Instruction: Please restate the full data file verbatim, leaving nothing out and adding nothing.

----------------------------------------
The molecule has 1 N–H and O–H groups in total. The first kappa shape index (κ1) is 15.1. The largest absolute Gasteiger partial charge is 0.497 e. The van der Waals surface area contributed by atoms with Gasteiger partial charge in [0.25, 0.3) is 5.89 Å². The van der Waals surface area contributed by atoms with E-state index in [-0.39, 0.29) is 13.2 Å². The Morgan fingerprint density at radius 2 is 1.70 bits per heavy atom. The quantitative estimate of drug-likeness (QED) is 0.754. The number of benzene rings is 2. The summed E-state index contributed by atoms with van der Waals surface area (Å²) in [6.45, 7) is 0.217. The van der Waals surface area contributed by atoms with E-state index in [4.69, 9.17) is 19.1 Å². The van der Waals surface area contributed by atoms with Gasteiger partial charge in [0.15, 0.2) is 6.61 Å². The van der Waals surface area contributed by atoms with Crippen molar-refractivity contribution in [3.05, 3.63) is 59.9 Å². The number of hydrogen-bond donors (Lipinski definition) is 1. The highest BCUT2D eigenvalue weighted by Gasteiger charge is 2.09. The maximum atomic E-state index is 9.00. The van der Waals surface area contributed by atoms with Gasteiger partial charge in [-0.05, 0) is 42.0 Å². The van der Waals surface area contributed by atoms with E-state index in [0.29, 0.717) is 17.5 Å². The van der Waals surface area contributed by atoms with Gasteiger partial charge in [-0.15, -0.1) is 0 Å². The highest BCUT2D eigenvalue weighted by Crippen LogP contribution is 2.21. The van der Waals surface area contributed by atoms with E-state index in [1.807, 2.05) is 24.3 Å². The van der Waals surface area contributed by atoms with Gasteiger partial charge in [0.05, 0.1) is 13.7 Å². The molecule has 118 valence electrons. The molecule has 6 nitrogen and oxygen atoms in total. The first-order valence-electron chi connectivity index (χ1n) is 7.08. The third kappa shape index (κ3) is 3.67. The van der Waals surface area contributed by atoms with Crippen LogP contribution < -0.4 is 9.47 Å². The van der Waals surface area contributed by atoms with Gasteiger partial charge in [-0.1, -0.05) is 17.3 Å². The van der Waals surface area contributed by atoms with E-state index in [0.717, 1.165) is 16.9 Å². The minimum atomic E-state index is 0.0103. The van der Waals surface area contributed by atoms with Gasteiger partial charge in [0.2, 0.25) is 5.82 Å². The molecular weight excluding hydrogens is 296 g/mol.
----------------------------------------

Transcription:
The molecule has 1 N–H and O–H groups in total. The first kappa shape index (κ1) is 15.1. The largest absolute Gasteiger partial charge is 0.497 e. The van der Waals surface area contributed by atoms with Gasteiger partial charge in [0.25, 0.3) is 5.89 Å². The van der Waals surface area contributed by atoms with E-state index in [-0.39, 0.29) is 13.2 Å². The Morgan fingerprint density at radius 2 is 1.70 bits per heavy atom. The quantitative estimate of drug-likeness (QED) is 0.754. The number of benzene rings is 2. The summed E-state index contributed by atoms with van der Waals surface area (Å²) in [6.45, 7) is 0.217. The van der Waals surface area contributed by atoms with E-state index in [4.69, 9.17) is 19.1 Å². The van der Waals surface area contributed by atoms with Gasteiger partial charge in [0.15, 0.2) is 6.61 Å². The van der Waals surface area contributed by atoms with Crippen molar-refractivity contribution in [3.05, 3.63) is 59.9 Å². The number of hydrogen-bond donors (Lipinski definition) is 1. The highest BCUT2D eigenvalue weighted by Gasteiger charge is 2.09. The maximum atomic E-state index is 9.00. The van der Waals surface area contributed by atoms with Gasteiger partial charge in [-0.05, 0) is 42.0 Å². The van der Waals surface area contributed by atoms with E-state index in [0.29, 0.717) is 17.5 Å². The van der Waals surface area contributed by atoms with Gasteiger partial charge in [-0.15, -0.1) is 0 Å². The highest BCUT2D eigenvalue weighted by Crippen LogP contribution is 2.21. The van der Waals surface area contributed by atoms with E-state index in [1.807, 2.05) is 24.3 Å². The van der Waals surface area contributed by atoms with Gasteiger partial charge in [0.05, 0.1) is 13.7 Å². The molecule has 118 valence electrons. The molecule has 6 nitrogen and oxygen atoms in total. The first-order valence-electron chi connectivity index (χ1n) is 7.08. The third kappa shape index (κ3) is 3.67. The van der Waals surface area contributed by atoms with Crippen LogP contribution < -0.4 is 9.47 Å². The van der Waals surface area contributed by atoms with Gasteiger partial charge in [-0.1, -0.05) is 17.3 Å². The van der Waals surface area contributed by atoms with E-state index in [0.717, 1.165) is 16.9 Å². The minimum atomic E-state index is 0.0103. The van der Waals surface area contributed by atoms with Gasteiger partial charge in [0.2, 0.25) is 5.82 Å². The molecular weight excluding hydrogens is 296 g/mol.